THE numbers are still being crunched but it seems summer's ferocious heat and fires will certainly influence apple and grape prices in the immediate future.
That's according to Rural Bank's January 2020 Insights Update which gave specific mentions to the wine and pome industries, acknowledging the magnitude of the bushfires' effects "will not be known for some time".
The report said smoke damage was a looming concern for winemakers in NSW, South Australia and Victoria, while bushfire damage in apple producing regions was expected to put pressure on supply.
"Wine grapes in both NSW, South Australia and Victoria have been impacted by fire and smoke," it said.
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"Direct fire damage has been more prevalent in the Adelaide Hills with almost one third of the region's wine grapes damaged.
"In NSW and Victoria, it will take longer to assess the impact of smoke taint on this year's vintage."
Rural Bank said both scenarios have the potential to push wine grape prices higher in the coming months with flow-on effects to wine export volumes and values in the coming year.
It was a similar story for apples.
"Apple prices are expected to increase in the coming weeks amplified by the impact of bushfires on local orchards," the report said.
"December prices averaged 18.7 per cent higher than year ago levels, driven by a smaller volume of fruit, combined with bushfire damage this could mean significant increases to price in the coming months."
In an update on the bushfires' impacts on the apple industry, Apple and Pear Australia Limited (APAL) chief executive officer, Phil Turnbull, said the industry was pulling together.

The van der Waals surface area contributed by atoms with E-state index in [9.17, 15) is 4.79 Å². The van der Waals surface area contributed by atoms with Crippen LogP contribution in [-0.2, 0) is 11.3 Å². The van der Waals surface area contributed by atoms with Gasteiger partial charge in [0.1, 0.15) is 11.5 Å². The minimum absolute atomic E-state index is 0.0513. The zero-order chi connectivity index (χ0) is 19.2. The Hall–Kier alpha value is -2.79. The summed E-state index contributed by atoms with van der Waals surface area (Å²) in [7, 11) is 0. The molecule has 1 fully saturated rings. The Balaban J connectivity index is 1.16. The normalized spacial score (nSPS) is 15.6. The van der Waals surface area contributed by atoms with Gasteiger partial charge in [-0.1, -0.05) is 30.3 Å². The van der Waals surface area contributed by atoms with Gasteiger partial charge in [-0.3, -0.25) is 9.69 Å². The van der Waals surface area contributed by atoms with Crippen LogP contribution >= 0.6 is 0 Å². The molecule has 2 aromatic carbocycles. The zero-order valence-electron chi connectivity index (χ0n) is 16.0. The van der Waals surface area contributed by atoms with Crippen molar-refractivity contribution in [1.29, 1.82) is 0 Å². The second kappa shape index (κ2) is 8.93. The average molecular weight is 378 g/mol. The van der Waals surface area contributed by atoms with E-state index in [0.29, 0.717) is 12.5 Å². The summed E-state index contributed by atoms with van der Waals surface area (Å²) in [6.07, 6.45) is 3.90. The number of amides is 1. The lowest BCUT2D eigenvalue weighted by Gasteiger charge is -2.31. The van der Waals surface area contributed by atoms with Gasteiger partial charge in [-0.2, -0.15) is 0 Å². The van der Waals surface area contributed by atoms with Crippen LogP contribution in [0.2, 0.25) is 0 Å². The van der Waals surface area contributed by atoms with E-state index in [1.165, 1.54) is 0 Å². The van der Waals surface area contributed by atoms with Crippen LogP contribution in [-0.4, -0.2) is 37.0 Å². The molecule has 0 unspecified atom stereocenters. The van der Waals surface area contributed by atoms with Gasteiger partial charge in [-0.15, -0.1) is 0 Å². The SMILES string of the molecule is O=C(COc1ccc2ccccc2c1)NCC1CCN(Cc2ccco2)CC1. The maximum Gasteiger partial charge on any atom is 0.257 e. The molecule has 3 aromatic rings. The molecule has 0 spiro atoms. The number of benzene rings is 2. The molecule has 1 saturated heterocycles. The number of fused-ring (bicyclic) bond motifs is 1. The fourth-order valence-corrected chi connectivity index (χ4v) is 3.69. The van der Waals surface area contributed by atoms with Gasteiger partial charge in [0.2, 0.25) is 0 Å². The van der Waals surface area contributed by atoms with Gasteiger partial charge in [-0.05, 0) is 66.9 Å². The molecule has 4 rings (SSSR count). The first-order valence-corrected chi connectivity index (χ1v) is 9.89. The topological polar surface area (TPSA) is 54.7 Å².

"A lot of work needs to be done over of the coming weeks to get the industry the support it needs and back on its feet," Mr Turnbull said.
"The apple and pear industry has faced an inordinate amount of challenges over the last 12 months, in addition to fires, there is the on-going drought, hail storms, bird and flying fox damage, as well as excessive heat.
"One thing that has come through this period is both the resilience and goodwill of everybody in the industry."
Rural Bank also highlighted the drought's impact on leafy vegetables, saying prices were expected to continue to move higher in the coming weeks.
"Supply of head lettuce varieties such as iceberg will continue to come under pressure in the coming weeks pushing prices higher," it said.
"The average price per kilogram in December was more than double year ago levels in both Queensland and Victorian markets."
Rural Bank is a division of Bendigo and Adelaide Bank Limited and provides a monthly analysis of production and pricing trends for Australian agriculture.
The story Wine, apple prices set to rise after drought, fires first appeared on Good Fruit & Vegetables.